The Greater Kudu, also known as Tragelaphus strepsiceros, is one of the two Tragelaphus species native to the African continent. The other one being the Lesser Kudu or T. imberbis.
The name “Kudu” or “Koodoo” is the Khoikhoi name for this type of antelope. Trag (Greek) refers to goat, and elaphos (Greek) refers to a deer. Other Greek terms such as Strepho and Keras mean “twist” and “horn,” respectively.
The antelope species was first described by Prussian zoologist Peter Simon Pallas in 1766. The Greater Kudu formerly has four subspecies, but recently, only three subspecies were classified as official subspecies based on their number of stripes, color, and horn length.
- s. strepsiceros – Located at the southern parts of Kenya, Namibia, South Africa, and Botswana
- s. chora – Found in northeastern Africa, northern Kenya, Ethiopia, eastern Sudan, western Somalia, and Eritrea
- s. cottoni – Occurs in western Sudan and Chad
The classification of subspecies was based on their genetic differences found on a specimen in northern Kenya (T. s. chora) and several sampled from the southern part between Zimbabwe and Tanzania (T. s. strepsiceros). No specimen that represent the T. s. cottoni species were examined within the study.
The population of Kudu in the northern part of its range has decreased due to hunting and rapid habitat loss. But despite these factors, the International Union for the Conservation of Nature (IUCN) Red List still categorized them as Least Concern, as there are a massive number of their population thriving in conservation areas around the continent.
Its eight levels of scientific classification are as follows:
Species: T. strepsiceros
The physical characteristics of a Greater Kudu
An adult Greater Kudu has a narrow body, long legs, and brown, reddish-brown or bluish-grey coat. It possesses four to twelve vertical white stripes along the torso. The color of its head appears darker than the rest of its body, and it has a tiny white chevron that runs between its eyes.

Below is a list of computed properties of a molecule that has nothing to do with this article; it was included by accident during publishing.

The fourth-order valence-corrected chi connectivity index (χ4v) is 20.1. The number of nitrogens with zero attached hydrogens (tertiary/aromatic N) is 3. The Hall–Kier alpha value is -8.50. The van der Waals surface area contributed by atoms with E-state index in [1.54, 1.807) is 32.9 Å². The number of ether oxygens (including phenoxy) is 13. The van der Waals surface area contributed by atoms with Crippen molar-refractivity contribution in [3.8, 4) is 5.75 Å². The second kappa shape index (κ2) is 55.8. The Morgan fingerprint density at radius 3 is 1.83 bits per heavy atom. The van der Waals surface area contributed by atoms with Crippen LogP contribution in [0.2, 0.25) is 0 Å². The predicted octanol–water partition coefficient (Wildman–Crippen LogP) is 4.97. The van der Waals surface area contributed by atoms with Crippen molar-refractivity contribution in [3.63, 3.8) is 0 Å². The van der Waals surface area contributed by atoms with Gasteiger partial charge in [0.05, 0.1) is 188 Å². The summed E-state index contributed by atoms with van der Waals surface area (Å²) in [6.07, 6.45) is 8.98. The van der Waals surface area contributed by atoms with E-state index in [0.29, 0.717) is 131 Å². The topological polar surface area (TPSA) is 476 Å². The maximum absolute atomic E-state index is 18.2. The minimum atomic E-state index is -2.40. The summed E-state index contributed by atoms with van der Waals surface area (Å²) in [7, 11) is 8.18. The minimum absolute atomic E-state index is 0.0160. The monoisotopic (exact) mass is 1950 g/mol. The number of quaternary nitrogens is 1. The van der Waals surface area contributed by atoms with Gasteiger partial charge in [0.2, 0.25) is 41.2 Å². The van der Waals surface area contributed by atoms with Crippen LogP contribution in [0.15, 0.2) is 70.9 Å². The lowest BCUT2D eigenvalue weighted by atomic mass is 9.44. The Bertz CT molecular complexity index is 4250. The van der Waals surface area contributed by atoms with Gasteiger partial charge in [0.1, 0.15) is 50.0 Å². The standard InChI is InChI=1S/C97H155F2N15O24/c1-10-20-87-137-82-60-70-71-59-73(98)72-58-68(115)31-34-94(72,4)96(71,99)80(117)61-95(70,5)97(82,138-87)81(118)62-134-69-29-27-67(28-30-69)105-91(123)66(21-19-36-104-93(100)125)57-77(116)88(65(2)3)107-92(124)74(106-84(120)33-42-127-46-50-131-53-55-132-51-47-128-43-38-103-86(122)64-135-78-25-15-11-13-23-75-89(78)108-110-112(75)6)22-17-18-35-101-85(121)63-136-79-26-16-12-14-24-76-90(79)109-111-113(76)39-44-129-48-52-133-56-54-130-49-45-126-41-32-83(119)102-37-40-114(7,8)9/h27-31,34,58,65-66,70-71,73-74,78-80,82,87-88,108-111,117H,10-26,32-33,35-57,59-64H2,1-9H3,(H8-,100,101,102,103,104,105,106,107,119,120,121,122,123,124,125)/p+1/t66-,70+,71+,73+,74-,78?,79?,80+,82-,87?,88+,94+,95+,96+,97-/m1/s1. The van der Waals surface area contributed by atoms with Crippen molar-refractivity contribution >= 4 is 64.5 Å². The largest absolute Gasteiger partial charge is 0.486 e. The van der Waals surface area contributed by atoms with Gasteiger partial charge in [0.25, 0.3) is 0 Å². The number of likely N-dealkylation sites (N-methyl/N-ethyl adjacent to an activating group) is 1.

Male Greater Kudus, commonly referred to as bulls, tend to be larger than cows (female Greater Kudus) and are much noisier than them. Bulls also have beards that run along their throats, and large horns with two and a half twists, which measure 120 cm when straightened. The horns do not appear until a male Greater Kudu reaches 6-12 months of age.
Greater Kudus are recognized as one of the largest antelope species, with bulls weighing around 190-270 kg and standing up to 160 cm, whereas cows weigh only around 120-210 kg and measure around 100 cm tall at the shoulder.
The distribution and habitat of Greater Kudus
This antelope species is endemic to southern Africa, but smaller populations of the three subspecies are spread across east Africa. The population range extends from Ethiopia, Eritrea, Kenya, Tanzania, and the southern part of the continent, particularly in Angola, Zambia, Botswana, Namibia, Zimbabwe, and South Africa. Small numbers of Greater Kudus are introduced in New Mexico, but they were never released in the wild.
Greater Kudus frequent habitats such as scrub woodlands, bushes, abandoned fields, degraded pastures, acacia woodlands, mopane bushes, hills, and mountains. They can also be seen in rocky bush areas, where it generally takes refuge to avoid the wild’s greatest predators.
The behavior of a Greater Kudu
A Greater Kudu has a lifespan of 7 to 8 years in captivity. They are usually active from day to night and are highly alert, making them highly unapproachable. When Greater Kudus detect danger through their radar-like ears, they will emit a hoarse alarm bark before running away.
Greater Kudus are not territorial mammals. Instead, they have homes. Maternal homes have an estimated range of 4 square kilometers and these can overlap with other homes of other maternal herds. Bulls do not usually show physical aggression toward each other, but sparring can sometimes occur between them, especially if they come in the same size and stature.
The diet of a Greater Kudu
These antelopes will occasionally venture plains where bushes are abundant. Their diet primarily consists of grass, leaves, shoots, roots, tubers, and fruits. They are especially fond of tangerines and oranges. In times of drought, they travel long distances just to find a water source.
WILDLIFE PARKS AND RESERVES WHERE THIS SPECIES IS FOUND: